Estimates say that care and domestic work employs about 630.000 people, of which 426.000 have a contract and some social security coverage. As in the case of Italy, the feminization of migration is high in the country, with women equating the numbers of men, especially in the case of Latin-Americans, who are largely employed in Spanish households as caregivers. Migrants in total are more than 12% of the resident population in Spain.

Yet, when compared to the other two European countries, Spain has a later regulatory framework. The first law on domestic work was passed as late as 1985 and it is only in 2011 that a more comprehensive legislation for this category was introduced (Real Decreto 1620/2011), which however fails to equate domestic workers to other workers. The law 1620 was promulgated during the Zapatero government in 2011 – the same year of the C189. This law may be seen as the outcome of an intensified attention to the welfare needs of an ageing society, as well as to domestic and care workers’ rights. This happened in the context of a certain social dynamism in the aftermath of the 11M movement, the birth of Podemos, and increasing vocality of migrants’ and women’s groups. However, with the end of the Zapatero government and the worsening of the economic crisis, domestic workers’ rights have faded away from the institutional agenda and the C189 has not been ratified so far. One of the lacking elements – and that is one of the requirements of the C189 – is the possibility of a collective labour agreement which cannot be done as long as there is no employers’ organization.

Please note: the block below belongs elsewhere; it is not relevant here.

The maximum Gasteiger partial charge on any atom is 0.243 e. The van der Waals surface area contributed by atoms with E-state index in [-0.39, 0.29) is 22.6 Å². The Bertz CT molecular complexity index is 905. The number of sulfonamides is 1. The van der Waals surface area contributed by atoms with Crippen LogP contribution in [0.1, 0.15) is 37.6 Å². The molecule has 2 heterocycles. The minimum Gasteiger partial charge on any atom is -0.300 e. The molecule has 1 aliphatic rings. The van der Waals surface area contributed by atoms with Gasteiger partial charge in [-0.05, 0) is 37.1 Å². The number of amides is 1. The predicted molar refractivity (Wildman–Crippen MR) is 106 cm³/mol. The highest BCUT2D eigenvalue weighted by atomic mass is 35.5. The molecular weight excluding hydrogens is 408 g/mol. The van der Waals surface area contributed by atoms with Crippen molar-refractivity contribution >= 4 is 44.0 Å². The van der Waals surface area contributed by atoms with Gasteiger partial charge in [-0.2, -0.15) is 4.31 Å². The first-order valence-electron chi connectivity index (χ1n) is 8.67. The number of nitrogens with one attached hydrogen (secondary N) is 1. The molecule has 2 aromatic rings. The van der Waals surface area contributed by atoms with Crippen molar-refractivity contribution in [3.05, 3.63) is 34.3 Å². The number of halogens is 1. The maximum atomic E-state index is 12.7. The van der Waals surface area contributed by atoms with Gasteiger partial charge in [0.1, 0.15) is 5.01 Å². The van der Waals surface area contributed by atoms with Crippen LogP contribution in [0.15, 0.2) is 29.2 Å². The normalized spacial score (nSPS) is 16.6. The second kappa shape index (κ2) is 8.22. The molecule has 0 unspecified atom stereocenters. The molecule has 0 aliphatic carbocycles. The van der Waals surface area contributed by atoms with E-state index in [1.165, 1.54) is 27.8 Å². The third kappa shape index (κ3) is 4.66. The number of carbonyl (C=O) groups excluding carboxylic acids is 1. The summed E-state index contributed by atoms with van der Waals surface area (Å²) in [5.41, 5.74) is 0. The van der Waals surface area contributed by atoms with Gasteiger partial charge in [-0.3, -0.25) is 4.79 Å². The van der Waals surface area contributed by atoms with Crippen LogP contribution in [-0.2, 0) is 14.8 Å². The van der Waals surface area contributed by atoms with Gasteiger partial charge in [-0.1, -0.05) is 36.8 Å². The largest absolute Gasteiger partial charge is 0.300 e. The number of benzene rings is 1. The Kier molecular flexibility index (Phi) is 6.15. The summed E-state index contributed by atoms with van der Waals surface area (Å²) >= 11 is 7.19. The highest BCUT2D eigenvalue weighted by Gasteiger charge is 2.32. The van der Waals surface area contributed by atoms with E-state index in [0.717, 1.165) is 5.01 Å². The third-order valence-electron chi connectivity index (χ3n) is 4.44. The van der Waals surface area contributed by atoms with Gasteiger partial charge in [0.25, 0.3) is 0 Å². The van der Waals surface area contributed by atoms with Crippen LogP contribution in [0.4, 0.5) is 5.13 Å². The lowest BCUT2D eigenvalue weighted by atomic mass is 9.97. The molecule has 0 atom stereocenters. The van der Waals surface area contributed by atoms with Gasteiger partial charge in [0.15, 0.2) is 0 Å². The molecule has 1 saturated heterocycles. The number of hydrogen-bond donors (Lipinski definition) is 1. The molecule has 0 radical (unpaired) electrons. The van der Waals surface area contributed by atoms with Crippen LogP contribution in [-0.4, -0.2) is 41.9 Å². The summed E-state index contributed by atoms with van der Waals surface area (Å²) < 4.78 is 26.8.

These days, we can still identify an ongoing political dynamism on the issue of domestic work, with many migrants’ and women’s groups carrying on campaigns for ratification of C189 in several Spanish cities, especially in Madrid, Valencia, Barcelona and Granada (e.g. Sedoac, Sindihogar, Territorio Domestico, ATH-ELE, Nosotras, ATH Granada). These and other groups of domestic workers have gathered around platform organizations such as the Grupo Turin and the Plataforma Estatal de Asociaciones de Trabajadoras del Hogar. At the level of traditional organizations, it is important to mention the involvement of other important actors in the field, namely the Catholic Church, the Red Cross and of the Confederación Sindical de Comisiones Obreras. Also the UN-Instraw (International Research and Training) office in Madrid has played a relevant role in preparing the ground for such debate to emerge into the public sphere.

Country-expert: Silvina Monteros Obelar

Local workshop:  16 December 2017